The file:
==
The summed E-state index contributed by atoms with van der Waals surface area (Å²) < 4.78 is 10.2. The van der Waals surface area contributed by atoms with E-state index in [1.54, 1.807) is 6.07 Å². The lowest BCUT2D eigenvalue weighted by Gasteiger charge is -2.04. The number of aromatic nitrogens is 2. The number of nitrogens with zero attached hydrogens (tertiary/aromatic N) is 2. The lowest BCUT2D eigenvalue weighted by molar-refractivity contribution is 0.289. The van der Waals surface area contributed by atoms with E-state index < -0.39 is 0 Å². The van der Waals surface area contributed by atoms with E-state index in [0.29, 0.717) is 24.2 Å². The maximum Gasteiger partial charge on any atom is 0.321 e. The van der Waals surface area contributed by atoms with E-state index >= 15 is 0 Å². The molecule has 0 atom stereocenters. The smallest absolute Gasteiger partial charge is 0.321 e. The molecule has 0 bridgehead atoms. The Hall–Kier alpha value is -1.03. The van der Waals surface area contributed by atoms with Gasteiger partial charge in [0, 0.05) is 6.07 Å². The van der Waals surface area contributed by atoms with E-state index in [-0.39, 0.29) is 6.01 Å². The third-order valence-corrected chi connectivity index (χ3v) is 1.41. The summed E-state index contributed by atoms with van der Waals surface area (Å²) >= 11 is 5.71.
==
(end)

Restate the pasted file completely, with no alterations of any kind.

The summed E-state index contributed by atoms with van der Waals surface area (Å²) < 4.78 is 10.2. The van der Waals surface area contributed by atoms with E-state index in [1.54, 1.807) is 6.07 Å². The lowest BCUT2D eigenvalue weighted by Gasteiger charge is -2.04. The number of aromatic nitrogens is 2. The number of nitrogens with zero attached hydrogens (tertiary/aromatic N) is 2. The lowest BCUT2D eigenvalue weighted by molar-refractivity contribution is 0.289. The van der Waals surface area contributed by atoms with E-state index < -0.39 is 0 Å². The van der Waals surface area contributed by atoms with E-state index in [0.29, 0.717) is 24.2 Å². The maximum Gasteiger partial charge on any atom is 0.321 e. The van der Waals surface area contributed by atoms with E-state index >= 15 is 0 Å². The molecule has 0 atom stereocenters. The smallest absolute Gasteiger partial charge is 0.321 e. The molecule has 0 bridgehead atoms. The Hall–Kier alpha value is -1.03. The van der Waals surface area contributed by atoms with Gasteiger partial charge in [0, 0.05) is 6.07 Å². The van der Waals surface area contributed by atoms with E-state index in [-0.39, 0.29) is 6.01 Å². The third-order valence-corrected chi connectivity index (χ3v) is 1.41. The summed E-state index contributed by atoms with van der Waals surface area (Å²) >= 11 is 5.71.